Mom.


Parenting, Personal / Thursday, February 9th, 2012

Today my mother turns 65.

I think I have already given her the best gift in the world in a bright and beautiful granddaughter…

…and she tells me that she doesn’t want more STUFF taking up space, so I thought instead I’d talk a little bit about her.

My Mom.

She was a single mother from the time I was three – and really probably before then, knowing my dad. Now that I have a daughter and I have had to do it alone when Joe goes away for work, I don’t know how I would do it 24/7. It’s exhausting and there are no breaks.

And I certainly did not make it easy for her. I was a destructive child – writing in books, taking things apart to see how they worked, hurting myself, sneaking food, getting very angry when things didn’t go my way.

I can’t say she didn’t have any help, we were all very lucky to have my grandparents around a lot of the time. They took care of my sister and me when Mom needed help.

My Mom worked very hard. She got a job in the civil service when I was maybe 5 years old. People who don’t have parents who worked in the public service would tell me that public servants were lazy, didn’t do any real work, had easy jobs with great benefits and salaries they didn’t earn.

Those people are idiots.

My mother worked hard, she went to work early so she could be home for dinners and to see us, she lived through the cuts in the 90s and worried constantly about what she would do with us if she lost her job. It was stressful.

My mother made sure we always had what we needed and more. I’ll never forget when she took us to Toronto, just the three of us. I think it was our first trip without Tutu and Gramps. We took the train to Toronto, stayed at a beautiful hotel, went shopping on Yonge St. and went to see The Phantom of the Opera, sitting in the third row. It was amazing. (And that trip started my love affair with musicals that continues to this day).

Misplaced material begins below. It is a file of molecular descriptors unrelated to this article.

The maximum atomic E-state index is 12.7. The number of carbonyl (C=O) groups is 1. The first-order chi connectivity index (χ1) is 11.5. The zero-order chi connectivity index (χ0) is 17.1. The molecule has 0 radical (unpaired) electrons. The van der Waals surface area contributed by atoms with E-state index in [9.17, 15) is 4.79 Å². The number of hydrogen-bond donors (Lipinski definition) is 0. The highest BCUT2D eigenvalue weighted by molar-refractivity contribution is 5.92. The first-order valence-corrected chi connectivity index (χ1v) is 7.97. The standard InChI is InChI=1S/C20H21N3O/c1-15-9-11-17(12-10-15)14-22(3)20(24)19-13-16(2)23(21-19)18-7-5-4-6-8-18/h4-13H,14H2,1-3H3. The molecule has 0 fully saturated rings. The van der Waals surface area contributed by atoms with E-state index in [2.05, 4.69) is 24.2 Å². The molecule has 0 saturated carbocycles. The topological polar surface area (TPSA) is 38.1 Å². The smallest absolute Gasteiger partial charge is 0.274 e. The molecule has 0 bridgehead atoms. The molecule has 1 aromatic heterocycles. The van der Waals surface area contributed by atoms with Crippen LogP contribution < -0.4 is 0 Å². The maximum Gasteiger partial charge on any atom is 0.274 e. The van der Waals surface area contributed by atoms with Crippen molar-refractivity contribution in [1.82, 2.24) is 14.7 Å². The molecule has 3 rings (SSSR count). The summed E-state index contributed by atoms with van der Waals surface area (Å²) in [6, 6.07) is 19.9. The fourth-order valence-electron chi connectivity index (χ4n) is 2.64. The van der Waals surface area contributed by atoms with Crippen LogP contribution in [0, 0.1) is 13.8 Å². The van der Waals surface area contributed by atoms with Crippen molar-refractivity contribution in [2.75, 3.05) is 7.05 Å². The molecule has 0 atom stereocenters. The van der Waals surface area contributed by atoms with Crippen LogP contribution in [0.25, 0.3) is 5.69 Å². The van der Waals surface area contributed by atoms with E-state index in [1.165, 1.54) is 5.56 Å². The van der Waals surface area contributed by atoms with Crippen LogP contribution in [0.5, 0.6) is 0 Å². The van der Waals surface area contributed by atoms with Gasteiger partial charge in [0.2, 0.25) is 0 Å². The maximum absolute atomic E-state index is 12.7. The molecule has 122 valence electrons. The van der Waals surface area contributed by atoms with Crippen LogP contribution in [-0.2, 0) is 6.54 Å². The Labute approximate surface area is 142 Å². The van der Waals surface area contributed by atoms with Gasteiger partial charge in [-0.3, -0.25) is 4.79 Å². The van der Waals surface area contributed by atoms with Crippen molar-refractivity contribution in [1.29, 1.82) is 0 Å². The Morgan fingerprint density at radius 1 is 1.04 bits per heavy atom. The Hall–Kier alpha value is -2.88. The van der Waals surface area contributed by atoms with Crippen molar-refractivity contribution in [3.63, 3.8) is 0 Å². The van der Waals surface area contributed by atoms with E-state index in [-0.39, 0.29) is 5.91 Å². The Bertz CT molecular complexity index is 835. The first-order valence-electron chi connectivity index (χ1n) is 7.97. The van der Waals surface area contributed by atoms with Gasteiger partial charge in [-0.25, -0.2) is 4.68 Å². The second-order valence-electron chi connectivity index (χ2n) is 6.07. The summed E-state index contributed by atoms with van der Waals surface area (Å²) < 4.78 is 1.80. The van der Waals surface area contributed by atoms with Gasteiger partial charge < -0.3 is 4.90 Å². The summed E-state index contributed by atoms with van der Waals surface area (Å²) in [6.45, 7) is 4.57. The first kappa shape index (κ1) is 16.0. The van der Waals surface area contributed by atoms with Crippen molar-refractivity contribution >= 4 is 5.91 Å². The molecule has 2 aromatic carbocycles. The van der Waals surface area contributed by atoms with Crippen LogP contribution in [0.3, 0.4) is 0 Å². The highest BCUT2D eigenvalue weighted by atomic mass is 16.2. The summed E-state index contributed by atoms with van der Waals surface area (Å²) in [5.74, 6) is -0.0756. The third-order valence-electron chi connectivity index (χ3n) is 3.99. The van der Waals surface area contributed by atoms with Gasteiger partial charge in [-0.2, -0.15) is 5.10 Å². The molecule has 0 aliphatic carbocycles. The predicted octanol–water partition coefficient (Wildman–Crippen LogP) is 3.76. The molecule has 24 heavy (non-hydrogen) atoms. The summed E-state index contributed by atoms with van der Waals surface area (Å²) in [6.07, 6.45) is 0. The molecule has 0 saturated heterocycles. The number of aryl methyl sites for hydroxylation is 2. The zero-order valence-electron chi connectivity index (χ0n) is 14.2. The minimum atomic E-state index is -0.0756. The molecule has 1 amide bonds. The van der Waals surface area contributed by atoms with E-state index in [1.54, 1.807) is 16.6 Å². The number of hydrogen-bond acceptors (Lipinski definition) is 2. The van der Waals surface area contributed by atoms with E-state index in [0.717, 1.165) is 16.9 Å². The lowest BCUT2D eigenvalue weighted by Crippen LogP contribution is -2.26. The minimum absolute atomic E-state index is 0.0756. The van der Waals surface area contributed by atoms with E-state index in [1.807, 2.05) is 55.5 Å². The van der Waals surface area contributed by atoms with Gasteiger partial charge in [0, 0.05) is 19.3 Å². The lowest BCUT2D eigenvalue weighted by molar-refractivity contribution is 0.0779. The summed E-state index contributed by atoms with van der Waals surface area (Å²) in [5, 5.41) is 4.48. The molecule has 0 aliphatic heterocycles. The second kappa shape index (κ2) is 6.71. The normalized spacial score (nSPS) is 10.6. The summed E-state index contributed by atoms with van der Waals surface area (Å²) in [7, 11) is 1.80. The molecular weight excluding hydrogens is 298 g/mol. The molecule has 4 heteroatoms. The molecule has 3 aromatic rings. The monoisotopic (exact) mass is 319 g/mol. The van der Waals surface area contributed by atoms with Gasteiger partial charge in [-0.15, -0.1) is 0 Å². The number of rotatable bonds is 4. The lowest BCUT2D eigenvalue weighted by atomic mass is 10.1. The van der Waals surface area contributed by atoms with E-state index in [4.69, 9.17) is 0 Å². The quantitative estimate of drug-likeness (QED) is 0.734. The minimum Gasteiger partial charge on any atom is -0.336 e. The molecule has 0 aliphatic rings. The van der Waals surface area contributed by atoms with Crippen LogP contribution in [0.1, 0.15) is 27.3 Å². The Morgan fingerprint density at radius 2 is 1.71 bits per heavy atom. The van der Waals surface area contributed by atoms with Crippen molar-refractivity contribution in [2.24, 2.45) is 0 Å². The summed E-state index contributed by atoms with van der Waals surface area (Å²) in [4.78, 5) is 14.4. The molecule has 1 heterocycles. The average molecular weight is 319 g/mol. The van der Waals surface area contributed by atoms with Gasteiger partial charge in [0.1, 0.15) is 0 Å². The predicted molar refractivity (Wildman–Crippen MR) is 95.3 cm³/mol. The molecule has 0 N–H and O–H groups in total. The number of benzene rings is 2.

The older I got, the more I realized how hard it was, but when I was little I had no idea, and that is a tribute to her, I think. We never wanted for anything. We were always okay, we had a lovely little house, a great home life, we lived in a great neighbourhood surrounded by kids our age.

We had the freedom to go off on adventures, riding our bikes, playing in the park or in the dead end street just around the corner, and home was always a safe place.

When I sit here, on my computer, watching my little girl sing along to Wheels on the bus, I know now the love my mother has for me and my sister. It’s amazing and overwhelming. I love watching her with her granddaughter, she loves her so much, and it fills my heart. My little girl is very lucky on the grandparent front – she even has three living great-grandparents – and I’m glad that it’s a gift I could give my Mom.

Also, growing up to be a pretty good person. I think that’s a success for her too.

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